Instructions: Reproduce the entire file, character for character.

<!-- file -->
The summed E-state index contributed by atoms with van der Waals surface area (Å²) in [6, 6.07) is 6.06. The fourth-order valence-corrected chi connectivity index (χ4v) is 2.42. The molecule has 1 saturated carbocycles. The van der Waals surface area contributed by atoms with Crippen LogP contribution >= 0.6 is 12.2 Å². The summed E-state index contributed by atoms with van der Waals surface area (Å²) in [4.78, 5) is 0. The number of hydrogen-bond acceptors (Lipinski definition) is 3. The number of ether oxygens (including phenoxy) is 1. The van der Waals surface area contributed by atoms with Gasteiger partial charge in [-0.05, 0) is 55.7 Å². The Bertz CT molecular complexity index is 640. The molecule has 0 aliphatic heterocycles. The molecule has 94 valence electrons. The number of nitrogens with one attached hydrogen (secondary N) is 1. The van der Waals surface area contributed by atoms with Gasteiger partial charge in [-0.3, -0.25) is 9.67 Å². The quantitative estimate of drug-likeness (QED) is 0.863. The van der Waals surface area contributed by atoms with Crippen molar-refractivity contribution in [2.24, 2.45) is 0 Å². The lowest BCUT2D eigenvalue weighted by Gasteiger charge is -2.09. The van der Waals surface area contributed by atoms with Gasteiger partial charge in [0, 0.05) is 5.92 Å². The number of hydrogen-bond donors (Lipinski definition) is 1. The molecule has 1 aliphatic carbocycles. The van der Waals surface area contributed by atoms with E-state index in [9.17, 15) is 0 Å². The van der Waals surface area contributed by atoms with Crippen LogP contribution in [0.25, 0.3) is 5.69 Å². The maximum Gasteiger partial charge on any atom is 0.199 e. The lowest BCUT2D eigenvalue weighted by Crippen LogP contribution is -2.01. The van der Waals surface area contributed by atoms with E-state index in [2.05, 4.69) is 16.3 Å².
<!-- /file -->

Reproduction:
The summed E-state index contributed by atoms with van der Waals surface area (Å²) in [6, 6.07) is 6.06. The fourth-order valence-corrected chi connectivity index (χ4v) is 2.42. The molecule has 1 saturated carbocycles. The van der Waals surface area contributed by atoms with Crippen LogP contribution >= 0.6 is 12.2 Å². The summed E-state index contributed by atoms with van der Waals surface area (Å²) in [4.78, 5) is 0. The number of hydrogen-bond acceptors (Lipinski definition) is 3. The number of ether oxygens (including phenoxy) is 1. The van der Waals surface area contributed by atoms with Gasteiger partial charge in [-0.05, 0) is 55.7 Å². The Bertz CT molecular complexity index is 640. The molecule has 0 aliphatic heterocycles. The molecule has 94 valence electrons. The number of nitrogens with one attached hydrogen (secondary N) is 1. The van der Waals surface area contributed by atoms with Gasteiger partial charge in [-0.3, -0.25) is 9.67 Å². The quantitative estimate of drug-likeness (QED) is 0.863. The van der Waals surface area contributed by atoms with Crippen molar-refractivity contribution in [2.24, 2.45) is 0 Å². The lowest BCUT2D eigenvalue weighted by Gasteiger charge is -2.09. The van der Waals surface area contributed by atoms with Gasteiger partial charge in [0, 0.05) is 5.92 Å². The number of hydrogen-bond donors (Lipinski definition) is 1. The molecule has 1 aliphatic carbocycles. The van der Waals surface area contributed by atoms with E-state index in [9.17, 15) is 0 Å². The van der Waals surface area contributed by atoms with Crippen LogP contribution in [0.25, 0.3) is 5.69 Å². The maximum Gasteiger partial charge on any atom is 0.199 e. The lowest BCUT2D eigenvalue weighted by Crippen LogP contribution is -2.01. The van der Waals surface area contributed by atoms with E-state index in [2.05, 4.69) is 16.3 Å².